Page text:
switch (comparator) {

case "==" :

if (currentStatus==definedStatus) {

return (trueNode);

} else {

return (falseNode);

}

break;

case ">=" :

if (currentStatus>=definedStatus) {

return (trueNode);

} else {

return (falseNode);

}

break;

case "<=" :

if (currentStatus<=definedStatus) {

return (trueNode);

} else {

return (falseNode);

}

break;

case "!=" :

if (currentStatus!=definedStatus) {

return (trueNode);

} else {

return (falseNode);

}

break;

case "<" :

if (currentStatus<definedStatus) {

return (trueNode);

} else {

return (falseNode);

}

break;

case ">" :

if (currentStatus>definedStatus) {

return (trueNode);

} else {

return (falseNode);

}

break;

default:

return (null); //unrecognized comparator

break;

}

return (null);

}

public function get currentNPCAction():XML {

if (_currentNPCAction==null) {

_currentNPCAction=NPCActions; //Only set to top-level when no other action has been processed

}

return (_currentNPCAction);

}

this.processNPCNode(this.currentNPCAction, currentStatus);

[/source]

This is somewhat incomplete and there may be some errors (I didn't check it through an AS3 compiler), but you should have the bare bones of a good parsing system. If nothing else, I hope this helps to explain how XML and XMLList are used directly and why using an additional array to hold such data is not necessary most of the time.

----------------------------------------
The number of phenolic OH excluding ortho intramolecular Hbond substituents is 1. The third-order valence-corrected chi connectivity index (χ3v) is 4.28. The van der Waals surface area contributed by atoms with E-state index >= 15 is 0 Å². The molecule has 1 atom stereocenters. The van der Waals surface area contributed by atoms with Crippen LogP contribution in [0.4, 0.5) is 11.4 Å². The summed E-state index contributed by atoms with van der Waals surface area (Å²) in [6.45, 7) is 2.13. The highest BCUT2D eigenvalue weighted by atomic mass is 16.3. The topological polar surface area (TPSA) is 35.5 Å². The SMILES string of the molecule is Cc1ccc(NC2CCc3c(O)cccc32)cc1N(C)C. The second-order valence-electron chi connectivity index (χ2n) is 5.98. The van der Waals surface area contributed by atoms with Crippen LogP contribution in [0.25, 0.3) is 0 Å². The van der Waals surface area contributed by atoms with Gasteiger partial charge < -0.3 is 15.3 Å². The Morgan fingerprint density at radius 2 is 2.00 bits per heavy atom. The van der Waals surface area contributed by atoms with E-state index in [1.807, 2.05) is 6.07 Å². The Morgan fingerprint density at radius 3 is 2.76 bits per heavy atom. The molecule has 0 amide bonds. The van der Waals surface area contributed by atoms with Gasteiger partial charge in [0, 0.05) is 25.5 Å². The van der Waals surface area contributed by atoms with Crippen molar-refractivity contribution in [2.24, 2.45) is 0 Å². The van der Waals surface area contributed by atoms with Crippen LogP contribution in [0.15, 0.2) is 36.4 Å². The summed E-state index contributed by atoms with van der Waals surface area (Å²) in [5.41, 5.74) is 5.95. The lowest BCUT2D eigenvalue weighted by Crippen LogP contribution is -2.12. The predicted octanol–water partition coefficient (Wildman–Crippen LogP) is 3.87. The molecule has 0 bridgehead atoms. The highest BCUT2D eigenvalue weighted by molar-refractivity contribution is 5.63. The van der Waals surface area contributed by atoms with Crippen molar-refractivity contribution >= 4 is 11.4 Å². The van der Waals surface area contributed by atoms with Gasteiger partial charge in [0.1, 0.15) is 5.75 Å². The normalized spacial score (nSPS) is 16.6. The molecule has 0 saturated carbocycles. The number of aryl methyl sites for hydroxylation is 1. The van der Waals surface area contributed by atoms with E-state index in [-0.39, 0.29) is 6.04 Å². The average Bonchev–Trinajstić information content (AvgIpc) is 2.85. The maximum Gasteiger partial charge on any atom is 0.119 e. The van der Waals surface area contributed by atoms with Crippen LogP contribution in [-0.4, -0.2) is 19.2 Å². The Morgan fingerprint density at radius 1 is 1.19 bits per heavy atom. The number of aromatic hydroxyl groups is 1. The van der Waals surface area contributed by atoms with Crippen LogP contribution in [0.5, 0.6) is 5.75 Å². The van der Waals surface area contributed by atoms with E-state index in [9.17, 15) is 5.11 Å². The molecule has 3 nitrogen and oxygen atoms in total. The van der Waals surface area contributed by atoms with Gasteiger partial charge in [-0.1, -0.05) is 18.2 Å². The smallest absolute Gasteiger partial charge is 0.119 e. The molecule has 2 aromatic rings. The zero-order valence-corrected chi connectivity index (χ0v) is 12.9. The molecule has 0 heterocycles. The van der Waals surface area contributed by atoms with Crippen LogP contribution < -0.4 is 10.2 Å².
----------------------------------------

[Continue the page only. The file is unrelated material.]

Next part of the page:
Edited by Patrick B

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Wow. That looks great. I will definitely take a look at it and use it as a baseline. My only concern is that the for loop might cause all commands to be run at once without the proper stops and waiting for user input. Basically every <text> or <choices> command needs to pause execution and await a user rrsponse before continuing.

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Should be okay...you'll note that neither handleQuestText or handleQuestChoices call processNPCNode, which is the function that actually makes actions happen. I was working on the assumption that all immediate children need to be parsed while subsequent child nodes (children of children) are dependent on their parents -- so most of the time they're not automatically processed.